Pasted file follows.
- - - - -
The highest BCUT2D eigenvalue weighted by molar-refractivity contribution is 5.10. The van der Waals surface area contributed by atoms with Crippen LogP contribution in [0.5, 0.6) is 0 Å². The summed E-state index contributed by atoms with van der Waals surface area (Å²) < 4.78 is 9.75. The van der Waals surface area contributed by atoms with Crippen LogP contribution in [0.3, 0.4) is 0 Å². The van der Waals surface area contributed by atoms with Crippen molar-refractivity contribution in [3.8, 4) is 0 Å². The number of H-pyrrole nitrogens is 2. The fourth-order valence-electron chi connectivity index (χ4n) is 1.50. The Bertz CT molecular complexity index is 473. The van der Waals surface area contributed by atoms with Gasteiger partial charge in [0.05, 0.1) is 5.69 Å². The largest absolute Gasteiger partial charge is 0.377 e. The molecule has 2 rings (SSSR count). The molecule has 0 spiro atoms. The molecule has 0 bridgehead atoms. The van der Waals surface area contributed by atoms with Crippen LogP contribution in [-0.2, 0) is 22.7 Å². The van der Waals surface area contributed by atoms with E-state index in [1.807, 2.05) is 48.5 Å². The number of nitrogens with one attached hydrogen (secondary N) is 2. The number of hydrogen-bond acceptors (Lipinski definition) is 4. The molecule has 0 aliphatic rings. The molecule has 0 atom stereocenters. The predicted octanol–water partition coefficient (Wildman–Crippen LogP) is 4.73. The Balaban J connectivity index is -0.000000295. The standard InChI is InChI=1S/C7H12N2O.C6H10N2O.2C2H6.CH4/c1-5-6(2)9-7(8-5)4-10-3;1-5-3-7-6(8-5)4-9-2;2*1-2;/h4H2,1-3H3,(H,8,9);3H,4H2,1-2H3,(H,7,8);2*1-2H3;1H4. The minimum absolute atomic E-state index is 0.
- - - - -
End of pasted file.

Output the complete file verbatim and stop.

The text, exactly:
The highest BCUT2D eigenvalue weighted by molar-refractivity contribution is 5.10. The van der Waals surface area contributed by atoms with Crippen LogP contribution in [0.5, 0.6) is 0 Å². The summed E-state index contributed by atoms with van der Waals surface area (Å²) < 4.78 is 9.75. The van der Waals surface area contributed by atoms with Crippen LogP contribution in [0.3, 0.4) is 0 Å². The van der Waals surface area contributed by atoms with Crippen molar-refractivity contribution in [3.8, 4) is 0 Å². The number of H-pyrrole nitrogens is 2. The fourth-order valence-electron chi connectivity index (χ4n) is 1.50. The Bertz CT molecular complexity index is 473. The van der Waals surface area contributed by atoms with Gasteiger partial charge in [0.05, 0.1) is 5.69 Å². The largest absolute Gasteiger partial charge is 0.377 e. The molecule has 2 rings (SSSR count). The molecule has 0 spiro atoms. The molecule has 0 bridgehead atoms. The van der Waals surface area contributed by atoms with Crippen LogP contribution in [-0.2, 0) is 22.7 Å². The van der Waals surface area contributed by atoms with E-state index in [1.807, 2.05) is 48.5 Å². The number of nitrogens with one attached hydrogen (secondary N) is 2. The number of hydrogen-bond acceptors (Lipinski definition) is 4. The molecule has 0 aliphatic rings. The molecule has 0 atom stereocenters. The predicted octanol–water partition coefficient (Wildman–Crippen LogP) is 4.73. The Balaban J connectivity index is -0.000000295. The standard InChI is InChI=1S/C7H12N2O.C6H10N2O.2C2H6.CH4/c1-5-6(2)9-7(8-5)4-10-3;1-5-3-7-6(8-5)4-9-2;2*1-2;/h4H2,1-3H3,(H,8,9);3H,4H2,1-2H3,(H,7,8);2*1-2H3;1H4. The minimum absolute atomic E-state index is 0.